United stumbled its way through the first half of the season before coming together and providing soccer fans here a great run through the playoffs that included a thrilling six-stage tie-breaking victory over New England last Saturday night before 21,101 fans at RFK Stadium. MLS Commissioner Don Garber said the game made him feel like he was watching a World Cup clincher or crucial English Premier League contest.

"When I took this job [five years ago] I was hoping that some day we could generate the feeling of significance you get in the other big-time sports events here and abroad," he said. "That's what it felt like in Washington last Saturday night; it was a moment, to me, no different than if we were at a big Manchester United game."

MLS, in its ninth season, has in the past year added two franchises, new ownership, two soccer-only stadiums, a significant long-term sponsor in Adidas and just agreed to a labor contract with its players. Garber, with D.C. United officials, worries about not being shunted aside in Washington as the city and Major League Baseball move closer to a marriage. "D.C. United is a great soccer brand," Garber said.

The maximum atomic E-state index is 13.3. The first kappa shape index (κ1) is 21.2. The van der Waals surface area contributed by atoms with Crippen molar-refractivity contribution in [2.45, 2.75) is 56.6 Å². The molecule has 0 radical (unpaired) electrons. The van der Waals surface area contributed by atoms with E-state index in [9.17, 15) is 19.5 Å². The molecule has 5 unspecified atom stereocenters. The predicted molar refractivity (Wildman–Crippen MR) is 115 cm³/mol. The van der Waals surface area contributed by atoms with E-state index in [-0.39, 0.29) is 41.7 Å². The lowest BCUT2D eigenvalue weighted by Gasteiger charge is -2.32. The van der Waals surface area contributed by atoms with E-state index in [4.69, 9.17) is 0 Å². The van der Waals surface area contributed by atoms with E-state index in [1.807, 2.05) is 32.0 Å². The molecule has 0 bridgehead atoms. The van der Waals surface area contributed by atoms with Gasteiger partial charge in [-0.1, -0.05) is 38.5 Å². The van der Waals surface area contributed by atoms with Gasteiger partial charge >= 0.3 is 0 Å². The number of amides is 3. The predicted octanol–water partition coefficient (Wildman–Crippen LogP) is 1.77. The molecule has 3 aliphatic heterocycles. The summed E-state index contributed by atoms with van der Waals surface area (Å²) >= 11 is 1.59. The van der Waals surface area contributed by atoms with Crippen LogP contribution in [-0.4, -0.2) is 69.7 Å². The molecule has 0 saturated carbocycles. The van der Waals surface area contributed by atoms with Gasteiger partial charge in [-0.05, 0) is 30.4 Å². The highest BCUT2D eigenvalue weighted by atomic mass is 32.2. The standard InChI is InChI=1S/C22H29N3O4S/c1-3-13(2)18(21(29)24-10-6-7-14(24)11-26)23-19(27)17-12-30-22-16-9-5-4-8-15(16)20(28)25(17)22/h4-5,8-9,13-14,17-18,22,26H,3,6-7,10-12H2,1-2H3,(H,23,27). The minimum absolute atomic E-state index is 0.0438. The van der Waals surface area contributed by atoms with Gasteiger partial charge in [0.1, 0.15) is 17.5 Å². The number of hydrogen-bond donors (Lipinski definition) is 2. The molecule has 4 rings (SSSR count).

Get Your Tickets

The Washington baseball team's president, Tony Tavares, new to the world of D.C. politics, overcame the Williams-Cropp version of Tammany Hall to announce Ticketmaster as the official ticketmeister of the new team. "Our goal is to get the system up and running as quickly as possible so fans can begin making plans to visit the ballpark next season," Tavares said in a statement on Friday.

Tony, my man, some of us have been making plans for such a visit for 34 years, so that Nov. 18 date to begin accepting deposits on season tickets can't come too soon. Once deposits on season tickets are accepted, Ticketmaster will start selling mini-plans, then single-game tickets preferred by members of the Baseball Gang in search of cheap seats in the upper deck where we'll be inviting baseball mavens Linda Cropp and Sally Jenkins to join us for the home opener, April 15, for dogs and brews.

Memo to General Manager Jim Bowden: Let's not be cheap going after players; step up, you're not in Montreal or working in Cincinnati for Marge and the dog.

Memo to Bud Selig: Come visit; you're our commissioner now. Talk to us; walk with us.

Dreams and Reality

In need of help: Had a dream this week that I was interviewing the late Redskins coach George Allen, just as I did in 1972, and asked him who would start at quarterback, Sonny or Billy? And he wouldn't say. It must be the Vitamin E I've been taking.

No dream: My favorite, and the most successful coach in Washington sports history, Joe Gibbs, should give Patrick Ramsey a chance to quarterback the Redskins if Mark Brunell can't pass for more than a 100 yards against Cincinnati today. If not, what's next, the single-wing?

Have a question or comment? Reach me at talkback@washpost.com. Who wants to bus with the Baseball Gang to Philly for Washington's first baseball game in 34 years?

Reston native and Magic veteran Grant Hill had 24 points in 38 minutes in a recent loss to the Wizards.